Who is PG&E trying to fool about net metering?
March 15, 2013
If nothing else, you have to give PG&E some credit for their chutzpah in trying to fool Californians and elected officials into believing that the utility giant really does support rooftop solar, while simultaneously doing their level best to kill efforts by schools, local governments and homeowners to tap the power of the sun.
In a recent San Jose Mercury News opinion piece and on PG&E's blog, the utility doesn't let facts get in the way of their propaganda.
Let's review the PG&E claims and contrast them with the facts.
Claim No. 1:
Net energy metering is a policy that recognizes that solar users should be credited for producing electricity that the grid uses.
"It also allows customers to essentially use the electric grid as a battery for free, storing excess energy they don't need now to offset their usage at other times when they draw power from the grid."
In most instances, electricity flows to a neighbor — not to the other end of the state. So that's about 200 feet of wire. So PG&E is charging that customer the full retail cost for power that may have crossed over just 1/10,000th of its system.
Claim No. 2:
"Some customers even produce more energy in a year than they use, and net metering provides for financial payments for that."
Most solar customers, most of the time, use their solar energy before it touches the grid. The ones who don't use it the same hour tend to use it the same day. If not the same day, the same month. Bottom line: they're not generating energy. They're just saving it. The "retail rate" paid is the result of a mix of a few very expensive hours (think of summer afternoons) and a lot of inexpensive hours (think: 2 a.m.). Net metering systems get credit for just this average rate but tend to serve the grid during those most expensive hours. The result is a net benefit for non-solar customers.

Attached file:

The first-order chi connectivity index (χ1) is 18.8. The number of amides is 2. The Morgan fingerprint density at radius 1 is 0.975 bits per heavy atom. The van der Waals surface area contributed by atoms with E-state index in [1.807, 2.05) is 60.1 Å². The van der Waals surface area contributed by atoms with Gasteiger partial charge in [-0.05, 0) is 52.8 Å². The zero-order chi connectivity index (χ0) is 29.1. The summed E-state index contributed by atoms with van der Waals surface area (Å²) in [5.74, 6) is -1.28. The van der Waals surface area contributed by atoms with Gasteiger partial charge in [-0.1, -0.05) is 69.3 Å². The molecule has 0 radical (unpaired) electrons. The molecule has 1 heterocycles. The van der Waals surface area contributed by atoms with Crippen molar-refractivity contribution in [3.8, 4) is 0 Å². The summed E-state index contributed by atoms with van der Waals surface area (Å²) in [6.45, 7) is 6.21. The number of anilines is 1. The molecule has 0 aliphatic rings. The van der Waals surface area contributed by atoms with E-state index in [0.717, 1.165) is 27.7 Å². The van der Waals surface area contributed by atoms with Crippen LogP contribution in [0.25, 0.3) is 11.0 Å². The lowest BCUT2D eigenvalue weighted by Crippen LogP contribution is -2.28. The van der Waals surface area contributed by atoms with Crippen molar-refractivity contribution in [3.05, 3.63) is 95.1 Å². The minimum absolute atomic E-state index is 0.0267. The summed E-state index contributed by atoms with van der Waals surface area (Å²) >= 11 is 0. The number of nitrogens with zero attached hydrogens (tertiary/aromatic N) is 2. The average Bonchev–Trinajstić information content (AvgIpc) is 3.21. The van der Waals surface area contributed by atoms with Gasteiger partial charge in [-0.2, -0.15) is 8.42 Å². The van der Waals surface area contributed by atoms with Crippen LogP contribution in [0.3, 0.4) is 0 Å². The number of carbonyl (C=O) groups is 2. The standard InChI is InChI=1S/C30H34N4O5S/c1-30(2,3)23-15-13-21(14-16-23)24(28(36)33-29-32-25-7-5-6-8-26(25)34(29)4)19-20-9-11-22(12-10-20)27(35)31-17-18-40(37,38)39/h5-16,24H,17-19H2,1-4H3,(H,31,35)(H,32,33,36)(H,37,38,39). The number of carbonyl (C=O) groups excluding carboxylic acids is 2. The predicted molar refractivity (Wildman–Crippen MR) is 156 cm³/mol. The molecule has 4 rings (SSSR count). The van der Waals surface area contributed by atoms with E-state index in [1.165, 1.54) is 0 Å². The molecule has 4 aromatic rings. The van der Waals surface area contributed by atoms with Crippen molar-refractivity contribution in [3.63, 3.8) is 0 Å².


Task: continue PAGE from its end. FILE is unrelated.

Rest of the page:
Claim No. 3:
"From the beginning, PG&E was a proponent of Net Energy Metering, in part because it had a limited life expectancy. After a certain amount of solar was installed, the initial program would end, largely because such widespread adoption of solar would signal a thriving market that did not need further subsidy. This plan for market transformation has been challenged by some in the solar industry who want indefinite solar subsidies."
When you pay Starbucks for a cup of coffee, that's not a subsidy — that's a fair exchange. Net energy metering is a policy that recognizes that solar users should be credited for producing electricity that the grid uses. If they are not compensated, then one could argue that the utility is stealing it because they will charge the solar user's neighbor full retail rates for it. In addition, PG&E doesn't consider that fossil fuel-based electricity is considered a problem of global importance, and that we aren't moving nearly fast enough to change that. The presumption that support for solar has "run its course" is absurd. And by the way, PG&E never supported net metering; its lobbyists testified against the measure creating the program in California.
Steven Maviglio lives in Sacramento.